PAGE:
While the pressure profile predicted by Hertz varies with r (see Fig. 1), the associated distribution of local pressures is peaked around the mean pressure . Given this assumption, there should be a crossover from randomly rough to Hertz scaling when or at a load
Figure 2(a) shows that this simple scaling assumption (thin solid line) captures numerical results for hard wall interactions over a wide range of sphere radii. For each load, the area is averaged over five realizations of a rough sphere and normalized by . When the load is normalized by Nc, data for different R collapse onto Eq. (4) at intermediate to large loads. Note that the collapse covers up to 10 orders of magnitude in both and N, since .
Fig. 2(a) reveals yet another scaling regime at the lowest loads where . Here, contact is dominated by the first rough peak to make contact. The peak radius ρ can be estimated from the rms curvature of the rough surface as31
The gray horizontal lines in Fig. 2(a) show that the result of this calculation gives an excellent agreement with the numerical data at low loads. Note that Eq. (5) with R replaced by ρ also describes the crossover from this first contacting asperity to multiasperity contact. The multiasperity regime where is suppressed for small spheres () because there is never a statistical number of asperities.
Real interatomic interactions have a finite stiffness and an adhesive tail.38 A common model for the force between surfaces is a 9–3 Lennard-Jones interaction that is truncated at its minimum, so it is purely repulsive. Fig. 2(b) shows results for this model with the strength of the potential chosen so that the interaction has the same stiffness as the bulk (see supplementary section S-II). We find that the area is generally larger than for the hard-wall case. At intermediate loads, the increase is captured by Eq. (3) with decreased to , consistent with past studies of nominally flat surfaces with soft repulsion.10,12,39 The finite compliance of the interfacial repulsion leads to variations in surface separation, and supplementary section S-231 provides an analytic expression for the resulting changes in . Fig. 2(b) shows that the renormalized value of (thin black line labeled ) obtained from this expression agrees well with the numerical data in the linear scaling regime. The contact of the first asperity is approximately Hertzian. Compliance increases the effective radius to (gray horizontal lines in Fig. 2(b)).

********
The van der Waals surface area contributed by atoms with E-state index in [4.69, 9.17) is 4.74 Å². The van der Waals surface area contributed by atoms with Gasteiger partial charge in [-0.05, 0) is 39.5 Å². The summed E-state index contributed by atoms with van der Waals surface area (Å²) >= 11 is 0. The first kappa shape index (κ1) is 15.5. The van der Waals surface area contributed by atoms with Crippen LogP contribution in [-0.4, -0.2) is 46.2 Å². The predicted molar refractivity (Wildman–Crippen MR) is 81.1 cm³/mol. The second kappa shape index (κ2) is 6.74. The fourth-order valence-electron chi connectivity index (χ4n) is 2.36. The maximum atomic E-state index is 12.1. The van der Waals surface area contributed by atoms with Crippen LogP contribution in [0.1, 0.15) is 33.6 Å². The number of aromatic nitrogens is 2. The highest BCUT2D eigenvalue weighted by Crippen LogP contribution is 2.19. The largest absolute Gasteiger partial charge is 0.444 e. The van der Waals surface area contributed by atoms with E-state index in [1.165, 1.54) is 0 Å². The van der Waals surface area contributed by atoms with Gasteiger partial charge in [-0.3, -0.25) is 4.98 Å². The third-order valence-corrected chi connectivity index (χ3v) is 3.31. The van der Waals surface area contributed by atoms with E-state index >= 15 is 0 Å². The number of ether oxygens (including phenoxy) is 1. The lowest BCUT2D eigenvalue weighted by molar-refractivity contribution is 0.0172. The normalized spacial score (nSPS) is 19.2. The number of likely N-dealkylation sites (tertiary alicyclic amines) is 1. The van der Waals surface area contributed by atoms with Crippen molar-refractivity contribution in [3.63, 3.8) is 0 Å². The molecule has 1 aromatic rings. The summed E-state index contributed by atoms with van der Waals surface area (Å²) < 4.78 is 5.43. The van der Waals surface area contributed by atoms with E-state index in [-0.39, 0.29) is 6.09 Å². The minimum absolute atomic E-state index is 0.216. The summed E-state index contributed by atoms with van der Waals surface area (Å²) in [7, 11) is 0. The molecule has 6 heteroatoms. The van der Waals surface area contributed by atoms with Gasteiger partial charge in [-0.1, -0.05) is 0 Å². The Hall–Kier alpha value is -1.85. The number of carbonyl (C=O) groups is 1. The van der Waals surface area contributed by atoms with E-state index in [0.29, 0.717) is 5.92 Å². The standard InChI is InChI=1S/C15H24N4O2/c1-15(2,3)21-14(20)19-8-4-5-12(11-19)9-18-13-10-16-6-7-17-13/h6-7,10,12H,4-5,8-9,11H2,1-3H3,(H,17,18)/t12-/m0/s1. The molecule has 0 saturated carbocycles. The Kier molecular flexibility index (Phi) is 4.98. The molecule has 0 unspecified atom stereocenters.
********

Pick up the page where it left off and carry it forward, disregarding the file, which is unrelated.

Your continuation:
Finally, we consider longer-range attractive interactions that favor adhesion between sphere and substrate.31 This introduces a new quantity, the work of adhesion w which is the energy gained per unit contact area.19,38 The competition between adhesion and elastic deformation is quantified by the elastocapillary length , which is normally much less than an atomic spacing.14,40 The main effect of adhesion in the intermediate scaling regime14 is to approximately renormalize the value of to . The value of increases with , and there is macroscopic adhesion when becomes negative. Using the analytical theory of Ref. 14, we find and for and , respectively. These values correspond to van der Waals adhesion () on stiff ceramic substrates () and metals (), respectively.
Renormalizing κ works well for the weakly adhesive case where . For the strongly adhesive case, we replace the expression for the fractional area, Eq. (2), with tabulated values obtained from a reference calculation on nominally flat surfaces and an identical interaction potential. The thin black lines in Fig. 2(c) show that the result of this procedure is in excellent agreement with our calculations of adhesive spheres, even in strongly adhesive cases. The influence of the curvature of the macroscopic sphere, and hence, the change in nominal contact area, is still captured well by Hertz's expression as long as remains positive.